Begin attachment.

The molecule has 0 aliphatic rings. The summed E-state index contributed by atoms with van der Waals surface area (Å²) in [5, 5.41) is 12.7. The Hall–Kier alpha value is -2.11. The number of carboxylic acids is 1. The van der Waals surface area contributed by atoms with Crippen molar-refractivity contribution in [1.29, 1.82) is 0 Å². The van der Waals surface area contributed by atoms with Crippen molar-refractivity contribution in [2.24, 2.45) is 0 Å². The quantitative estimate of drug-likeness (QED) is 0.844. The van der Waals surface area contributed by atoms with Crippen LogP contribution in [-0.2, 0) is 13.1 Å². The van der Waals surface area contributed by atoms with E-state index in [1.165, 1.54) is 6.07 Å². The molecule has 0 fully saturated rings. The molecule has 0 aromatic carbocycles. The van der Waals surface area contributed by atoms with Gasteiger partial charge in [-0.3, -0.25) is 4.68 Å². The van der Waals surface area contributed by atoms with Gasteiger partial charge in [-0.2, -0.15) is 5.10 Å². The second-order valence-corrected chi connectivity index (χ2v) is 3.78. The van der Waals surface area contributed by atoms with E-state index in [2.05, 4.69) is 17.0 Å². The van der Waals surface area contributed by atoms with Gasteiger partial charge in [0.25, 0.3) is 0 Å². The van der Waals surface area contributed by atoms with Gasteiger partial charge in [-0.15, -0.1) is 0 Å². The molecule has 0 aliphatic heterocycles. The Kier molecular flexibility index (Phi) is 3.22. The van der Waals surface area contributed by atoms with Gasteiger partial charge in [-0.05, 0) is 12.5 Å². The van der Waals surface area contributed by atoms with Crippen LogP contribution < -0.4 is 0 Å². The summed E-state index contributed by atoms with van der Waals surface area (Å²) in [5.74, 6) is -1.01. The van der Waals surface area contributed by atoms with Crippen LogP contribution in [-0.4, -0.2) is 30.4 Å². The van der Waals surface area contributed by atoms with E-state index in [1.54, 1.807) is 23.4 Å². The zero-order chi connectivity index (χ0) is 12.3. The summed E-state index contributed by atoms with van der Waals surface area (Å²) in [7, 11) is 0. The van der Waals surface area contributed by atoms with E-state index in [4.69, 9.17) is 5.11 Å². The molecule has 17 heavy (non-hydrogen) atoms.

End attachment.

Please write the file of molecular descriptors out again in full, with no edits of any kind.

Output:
The molecule has 0 aliphatic rings. The summed E-state index contributed by atoms with van der Waals surface area (Å²) in [5, 5.41) is 12.7. The Hall–Kier alpha value is -2.11. The number of carboxylic acids is 1. The van der Waals surface area contributed by atoms with Crippen molar-refractivity contribution in [1.29, 1.82) is 0 Å². The van der Waals surface area contributed by atoms with Crippen molar-refractivity contribution in [2.24, 2.45) is 0 Å². The quantitative estimate of drug-likeness (QED) is 0.844. The van der Waals surface area contributed by atoms with Crippen LogP contribution in [-0.2, 0) is 13.1 Å². The van der Waals surface area contributed by atoms with E-state index in [1.165, 1.54) is 6.07 Å². The molecule has 0 fully saturated rings. The molecule has 0 aromatic carbocycles. The van der Waals surface area contributed by atoms with Gasteiger partial charge in [-0.3, -0.25) is 4.68 Å². The van der Waals surface area contributed by atoms with Gasteiger partial charge in [-0.2, -0.15) is 5.10 Å². The second-order valence-corrected chi connectivity index (χ2v) is 3.78. The van der Waals surface area contributed by atoms with E-state index in [2.05, 4.69) is 17.0 Å². The van der Waals surface area contributed by atoms with Gasteiger partial charge in [0.25, 0.3) is 0 Å². The van der Waals surface area contributed by atoms with Gasteiger partial charge in [-0.15, -0.1) is 0 Å². The molecule has 0 aliphatic heterocycles. The Kier molecular flexibility index (Phi) is 3.22. The van der Waals surface area contributed by atoms with Gasteiger partial charge in [-0.05, 0) is 12.5 Å². The van der Waals surface area contributed by atoms with Crippen LogP contribution < -0.4 is 0 Å². The summed E-state index contributed by atoms with van der Waals surface area (Å²) in [5.74, 6) is -1.01. The van der Waals surface area contributed by atoms with Crippen LogP contribution in [-0.4, -0.2) is 30.4 Å². The van der Waals surface area contributed by atoms with E-state index in [1.54, 1.807) is 23.4 Å². The zero-order chi connectivity index (χ0) is 12.3. The summed E-state index contributed by atoms with van der Waals surface area (Å²) in [7, 11) is 0. The van der Waals surface area contributed by atoms with E-state index in [4.69, 9.17) is 5.11 Å². The molecule has 17 heavy (non-hydrogen) atoms.